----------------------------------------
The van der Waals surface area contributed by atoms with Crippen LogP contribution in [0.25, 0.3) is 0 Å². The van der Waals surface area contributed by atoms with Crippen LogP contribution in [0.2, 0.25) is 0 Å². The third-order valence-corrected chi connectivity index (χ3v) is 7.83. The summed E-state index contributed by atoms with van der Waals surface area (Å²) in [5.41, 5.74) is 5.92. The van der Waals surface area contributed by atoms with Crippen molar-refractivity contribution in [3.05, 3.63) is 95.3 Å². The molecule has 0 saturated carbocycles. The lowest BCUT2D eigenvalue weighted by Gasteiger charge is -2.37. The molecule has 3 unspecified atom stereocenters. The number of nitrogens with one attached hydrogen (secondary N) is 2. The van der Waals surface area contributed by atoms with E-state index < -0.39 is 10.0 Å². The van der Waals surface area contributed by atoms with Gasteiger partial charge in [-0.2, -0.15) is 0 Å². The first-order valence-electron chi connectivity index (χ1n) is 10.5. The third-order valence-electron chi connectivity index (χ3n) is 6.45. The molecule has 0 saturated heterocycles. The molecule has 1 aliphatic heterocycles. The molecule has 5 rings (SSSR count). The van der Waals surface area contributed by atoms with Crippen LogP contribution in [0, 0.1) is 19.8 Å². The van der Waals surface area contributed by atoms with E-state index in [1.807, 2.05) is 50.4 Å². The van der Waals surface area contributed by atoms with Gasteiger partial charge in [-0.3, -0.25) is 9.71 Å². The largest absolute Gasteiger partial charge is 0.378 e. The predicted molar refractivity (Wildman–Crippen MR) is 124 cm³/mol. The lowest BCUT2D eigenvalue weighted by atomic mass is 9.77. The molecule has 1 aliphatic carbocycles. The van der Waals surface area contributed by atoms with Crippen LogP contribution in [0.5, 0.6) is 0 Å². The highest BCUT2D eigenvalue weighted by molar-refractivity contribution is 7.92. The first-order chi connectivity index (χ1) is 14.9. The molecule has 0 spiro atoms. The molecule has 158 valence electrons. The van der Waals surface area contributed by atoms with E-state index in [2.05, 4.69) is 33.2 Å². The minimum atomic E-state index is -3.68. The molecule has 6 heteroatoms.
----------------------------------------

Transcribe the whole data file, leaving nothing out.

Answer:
The van der Waals surface area contributed by atoms with Crippen LogP contribution in [0.25, 0.3) is 0 Å². The van der Waals surface area contributed by atoms with Crippen LogP contribution in [0.2, 0.25) is 0 Å². The third-order valence-corrected chi connectivity index (χ3v) is 7.83. The summed E-state index contributed by atoms with van der Waals surface area (Å²) in [5.41, 5.74) is 5.92. The van der Waals surface area contributed by atoms with Crippen molar-refractivity contribution in [3.05, 3.63) is 95.3 Å². The molecule has 0 saturated carbocycles. The lowest BCUT2D eigenvalue weighted by Gasteiger charge is -2.37. The molecule has 3 unspecified atom stereocenters. The number of nitrogens with one attached hydrogen (secondary N) is 2. The van der Waals surface area contributed by atoms with E-state index < -0.39 is 10.0 Å². The van der Waals surface area contributed by atoms with Gasteiger partial charge in [-0.2, -0.15) is 0 Å². The first-order valence-electron chi connectivity index (χ1n) is 10.5. The third-order valence-electron chi connectivity index (χ3n) is 6.45. The molecule has 0 saturated heterocycles. The molecule has 1 aliphatic heterocycles. The molecule has 5 rings (SSSR count). The van der Waals surface area contributed by atoms with Crippen LogP contribution in [0, 0.1) is 19.8 Å². The van der Waals surface area contributed by atoms with E-state index in [1.807, 2.05) is 50.4 Å². The van der Waals surface area contributed by atoms with Gasteiger partial charge in [-0.3, -0.25) is 9.71 Å². The largest absolute Gasteiger partial charge is 0.378 e. The predicted molar refractivity (Wildman–Crippen MR) is 124 cm³/mol. The lowest BCUT2D eigenvalue weighted by atomic mass is 9.77. The molecule has 1 aliphatic carbocycles. The van der Waals surface area contributed by atoms with Crippen LogP contribution in [0.5, 0.6) is 0 Å². The highest BCUT2D eigenvalue weighted by molar-refractivity contribution is 7.92. The first-order chi connectivity index (χ1) is 14.9. The molecule has 0 spiro atoms. The molecule has 158 valence electrons. The van der Waals surface area contributed by atoms with E-state index in [2.05, 4.69) is 33.2 Å². The minimum atomic E-state index is -3.68. The molecule has 6 heteroatoms.